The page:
Standing in the hallway.

When I stand in the hall I quickly discover that most of the kids are indeed in uniform, most of the teachers are happy and fulfilled in their ministries and most of my parents do not in fact hate me. Standing in the hall, I appreciate the fact that while one of my 300 students may be falling short, the other 299 are doing just fine. This simple exercise is a reminder that my God cares for me and that His Holy Spirit is there to guide me. In other words, if I step back from my problems through prayer, I discover that all is well with my school.

Christ and His Church prevails

Monday night, I had an opportunity to “Stand in the hallway” with regards to our church. Specifically, I had the privilege of serving as a deacon at the Archdiocese of Washington’s Chrism Mass. This is a Mass celebrated during Holy Week by the Bishop of every diocese in the world. It is also one of those rare occasions when virtually every priest in Archdiocese surrounds our Archbishop on the altar during Mass. It is a celebration of the priesthood and a celebration of the men who have answered the call to serve God in this very special way.

At a time when our Holy Father seems to be under scrutiny and attack; At time when our values as Catholics are assaulted as marriage is being legally undermined and; At a time when our commitment to protect the unborn is ridiculed, we need to “stand in the hallway.”

In awe of the priesthood

Brothers and sisters, I stood on the altar of the Cathedral of Saint Matthew with my brother deacons and each one of us was in awe. The sight of six bishops – the literal successors of the Apostles – surrounded by hundreds of priests while a Cathedral full of seminarians, men and women in consecrated life and the lay faithful looked on was simply overwhelming. If for a moment I may have been discouraged by the recent attacks on my faith, the Chrism Mass was my opportunity to “Stand in the hallway” of my Church.

Thank a priest!

Brothers and sisters, there are very good men in the priesthood. Like any other group of humans, some are not living up to their calling from God. But, the vast majority are! And, if the media and those with political agendas try to tell you otherwise, find a way to spiritually “stand in the hallway.” When you do, I trust you will find that we are indeed the Church that Christ built on the Rock of Peter!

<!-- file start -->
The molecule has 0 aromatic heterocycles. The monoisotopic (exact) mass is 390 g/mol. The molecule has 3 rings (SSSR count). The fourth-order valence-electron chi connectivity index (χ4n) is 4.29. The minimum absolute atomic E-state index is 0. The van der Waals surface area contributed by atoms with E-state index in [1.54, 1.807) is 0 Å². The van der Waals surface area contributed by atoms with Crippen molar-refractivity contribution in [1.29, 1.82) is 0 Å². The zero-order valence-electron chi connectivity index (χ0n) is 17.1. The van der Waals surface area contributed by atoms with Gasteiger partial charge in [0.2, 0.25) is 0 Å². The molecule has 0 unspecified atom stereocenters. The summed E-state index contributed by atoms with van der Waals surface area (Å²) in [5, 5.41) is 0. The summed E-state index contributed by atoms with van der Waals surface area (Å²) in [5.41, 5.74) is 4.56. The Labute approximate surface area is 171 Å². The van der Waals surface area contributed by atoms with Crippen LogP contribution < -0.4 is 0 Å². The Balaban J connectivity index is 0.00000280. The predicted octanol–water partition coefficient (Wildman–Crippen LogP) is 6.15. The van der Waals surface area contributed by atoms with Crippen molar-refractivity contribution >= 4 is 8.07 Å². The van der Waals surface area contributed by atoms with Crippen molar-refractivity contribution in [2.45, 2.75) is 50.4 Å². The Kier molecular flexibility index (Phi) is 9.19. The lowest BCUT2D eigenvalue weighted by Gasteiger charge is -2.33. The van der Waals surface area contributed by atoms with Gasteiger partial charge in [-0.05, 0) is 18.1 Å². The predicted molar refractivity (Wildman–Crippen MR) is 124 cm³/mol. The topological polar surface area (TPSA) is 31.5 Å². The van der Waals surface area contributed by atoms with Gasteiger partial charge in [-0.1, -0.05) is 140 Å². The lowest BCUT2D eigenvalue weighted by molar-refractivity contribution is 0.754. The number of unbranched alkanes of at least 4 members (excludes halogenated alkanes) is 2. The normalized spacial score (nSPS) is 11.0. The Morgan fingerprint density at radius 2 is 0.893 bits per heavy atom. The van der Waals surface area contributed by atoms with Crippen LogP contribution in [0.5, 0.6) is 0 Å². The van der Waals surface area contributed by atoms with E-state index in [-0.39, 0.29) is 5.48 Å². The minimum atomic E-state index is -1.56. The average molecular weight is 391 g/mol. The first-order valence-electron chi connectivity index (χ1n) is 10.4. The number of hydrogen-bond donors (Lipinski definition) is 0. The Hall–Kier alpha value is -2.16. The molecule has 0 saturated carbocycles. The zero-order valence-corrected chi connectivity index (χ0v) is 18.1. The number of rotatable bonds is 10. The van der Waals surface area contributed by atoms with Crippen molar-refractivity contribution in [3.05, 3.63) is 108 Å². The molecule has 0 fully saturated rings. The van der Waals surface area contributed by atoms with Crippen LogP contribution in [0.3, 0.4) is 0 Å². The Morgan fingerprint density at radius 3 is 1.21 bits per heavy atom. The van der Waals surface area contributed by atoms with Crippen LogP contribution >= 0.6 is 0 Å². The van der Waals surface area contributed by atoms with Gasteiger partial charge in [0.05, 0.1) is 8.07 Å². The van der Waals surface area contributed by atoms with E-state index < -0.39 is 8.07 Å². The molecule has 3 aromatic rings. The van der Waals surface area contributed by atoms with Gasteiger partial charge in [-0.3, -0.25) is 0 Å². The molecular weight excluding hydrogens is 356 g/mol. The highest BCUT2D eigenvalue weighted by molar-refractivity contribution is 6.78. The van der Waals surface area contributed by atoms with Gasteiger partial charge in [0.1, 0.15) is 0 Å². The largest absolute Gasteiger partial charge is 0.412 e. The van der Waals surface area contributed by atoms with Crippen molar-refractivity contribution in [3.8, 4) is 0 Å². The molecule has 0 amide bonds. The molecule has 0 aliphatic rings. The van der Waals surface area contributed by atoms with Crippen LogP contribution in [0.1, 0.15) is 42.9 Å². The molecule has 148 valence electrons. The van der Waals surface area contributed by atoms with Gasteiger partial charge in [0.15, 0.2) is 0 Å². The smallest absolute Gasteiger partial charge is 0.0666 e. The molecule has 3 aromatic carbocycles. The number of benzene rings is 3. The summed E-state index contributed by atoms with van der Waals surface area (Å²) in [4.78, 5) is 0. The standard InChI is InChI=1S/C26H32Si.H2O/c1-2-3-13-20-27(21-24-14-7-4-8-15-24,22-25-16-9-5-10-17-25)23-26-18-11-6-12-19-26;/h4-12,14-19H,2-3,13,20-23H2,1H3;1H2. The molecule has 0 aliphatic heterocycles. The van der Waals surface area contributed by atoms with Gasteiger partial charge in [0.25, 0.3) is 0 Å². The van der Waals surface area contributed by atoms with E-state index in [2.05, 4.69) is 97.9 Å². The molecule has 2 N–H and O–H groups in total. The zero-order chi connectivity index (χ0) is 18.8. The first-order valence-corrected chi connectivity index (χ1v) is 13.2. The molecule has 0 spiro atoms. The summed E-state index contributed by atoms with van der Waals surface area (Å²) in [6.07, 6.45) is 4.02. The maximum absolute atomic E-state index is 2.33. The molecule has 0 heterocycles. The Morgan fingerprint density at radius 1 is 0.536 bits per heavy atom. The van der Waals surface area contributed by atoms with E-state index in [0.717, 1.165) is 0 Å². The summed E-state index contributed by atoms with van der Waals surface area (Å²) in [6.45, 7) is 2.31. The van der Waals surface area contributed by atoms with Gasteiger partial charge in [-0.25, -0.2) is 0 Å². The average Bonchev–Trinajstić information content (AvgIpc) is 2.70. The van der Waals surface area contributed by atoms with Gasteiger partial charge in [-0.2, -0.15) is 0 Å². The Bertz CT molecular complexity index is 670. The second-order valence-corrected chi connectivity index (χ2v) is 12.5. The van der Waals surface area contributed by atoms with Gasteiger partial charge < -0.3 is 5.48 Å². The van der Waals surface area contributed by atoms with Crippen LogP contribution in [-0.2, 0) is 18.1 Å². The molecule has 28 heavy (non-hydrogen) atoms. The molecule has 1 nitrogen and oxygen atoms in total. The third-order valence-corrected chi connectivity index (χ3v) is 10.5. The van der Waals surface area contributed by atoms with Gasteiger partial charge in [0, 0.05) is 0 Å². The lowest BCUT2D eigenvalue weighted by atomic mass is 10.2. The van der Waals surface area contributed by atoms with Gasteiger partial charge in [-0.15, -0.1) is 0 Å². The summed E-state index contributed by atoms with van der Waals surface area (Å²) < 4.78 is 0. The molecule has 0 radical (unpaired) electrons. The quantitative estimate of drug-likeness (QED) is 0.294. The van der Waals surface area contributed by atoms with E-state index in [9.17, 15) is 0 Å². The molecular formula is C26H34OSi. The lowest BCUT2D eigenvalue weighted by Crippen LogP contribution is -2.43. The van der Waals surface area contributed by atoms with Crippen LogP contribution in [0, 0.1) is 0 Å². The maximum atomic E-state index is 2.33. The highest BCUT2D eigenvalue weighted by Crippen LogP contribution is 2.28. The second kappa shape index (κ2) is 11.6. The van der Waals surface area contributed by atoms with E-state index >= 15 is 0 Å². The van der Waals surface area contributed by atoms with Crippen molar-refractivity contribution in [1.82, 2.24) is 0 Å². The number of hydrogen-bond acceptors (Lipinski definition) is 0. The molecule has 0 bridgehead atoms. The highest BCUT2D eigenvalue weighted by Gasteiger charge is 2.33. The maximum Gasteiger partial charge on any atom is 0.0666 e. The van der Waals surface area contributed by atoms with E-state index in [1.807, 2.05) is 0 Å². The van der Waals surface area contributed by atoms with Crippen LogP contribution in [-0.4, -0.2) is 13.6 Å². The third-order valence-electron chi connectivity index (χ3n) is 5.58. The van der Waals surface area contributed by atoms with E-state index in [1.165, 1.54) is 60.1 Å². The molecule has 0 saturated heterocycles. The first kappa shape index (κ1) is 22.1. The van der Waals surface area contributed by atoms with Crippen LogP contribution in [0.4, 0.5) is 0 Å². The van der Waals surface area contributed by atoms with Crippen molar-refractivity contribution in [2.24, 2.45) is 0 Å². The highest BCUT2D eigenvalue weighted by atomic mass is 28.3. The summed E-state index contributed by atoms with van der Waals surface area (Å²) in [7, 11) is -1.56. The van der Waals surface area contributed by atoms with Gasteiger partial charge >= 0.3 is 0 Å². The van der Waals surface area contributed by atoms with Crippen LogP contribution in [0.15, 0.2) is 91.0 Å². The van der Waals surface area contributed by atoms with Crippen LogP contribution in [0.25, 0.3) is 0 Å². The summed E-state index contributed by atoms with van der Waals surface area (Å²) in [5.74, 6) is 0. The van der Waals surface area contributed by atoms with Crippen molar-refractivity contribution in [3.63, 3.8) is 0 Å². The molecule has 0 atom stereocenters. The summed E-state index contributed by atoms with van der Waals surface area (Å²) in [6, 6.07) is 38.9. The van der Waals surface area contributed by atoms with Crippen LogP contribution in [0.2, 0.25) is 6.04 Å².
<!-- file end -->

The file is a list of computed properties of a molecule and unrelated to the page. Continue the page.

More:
Thank a priest today for his service to us and to Our Risen Lord!

Here is a link to more information about Chrism Masses in the Catholic Church:

District of Columbia City Council Imposes Recognition of Same Sex Marriages

Legalization of Same Sex Marriage in the Nation’s Capital

Archdiocese Remains Committed to Serving Poor

Satement of the Archdiocese of Washington:

Today the District of Columbia joined a handful of states where legislatures or courts have redefined marriage to include persons of the same sex. Since this legislation was first introduced in October, the Archdiocese of Washington opposed the redefinition of marriage based on the core teaching of the Catholic Church that the complementarity of man and woman is intrinsic to the definition of marriage. However, understanding the City Council was committed to legalizing same sex marriages, the archdiocese advocated for a bill that would balance the Council’s interest in redefining marriage with the need to protect religious freedom. Regrettably, the bill did not strike that balance.

 The Archdiocese of Washington and Catholic Charities are deeply committed to serving those in need, regardless of race, creed, gender, ethnic origin or sexual orientation. This commitment is integral to our Catholic faith and will remain unchanged into the future.

Religious organizations have long been eligible to provide social services in our nation’s capital and have not been excluded simply because of their religious character. This is because the choice of provider has focused on the ability to deliver services effectively and efficiently. We are committed to serving the needs of the poor and look forward to working in partnership with the District of Columbia consistent with the mission of the Catholic Church.

 For more information on marriage, visit

 The Archdiocese of Washington includes over 580,000 Catholics in the District of Columbia and five Maryland counties: Calvert, Charles, Montgomery, Prince George’s and St. Mary’s. In the District of Columbia, there are 40 parishes, 21 Catholic schools and 25 corporations established to serve the community.

Archbishop Wuerl’s Op-Ed in today’s Washington Post

D.C.’s same-sex marriage bill: Finding the right balance

By [Archbishop] Donald W. Wuerl


One year ago, I stood with city leaders on a hill in Northeast as we broke ground for affordable housing in the District. When the St. Martin’s Apartments are completed, nearly 200 low-income families and individuals will get a fresh start on life in a wonderful example of the type of effective public-private partnerships the residents of our nation’s capital need.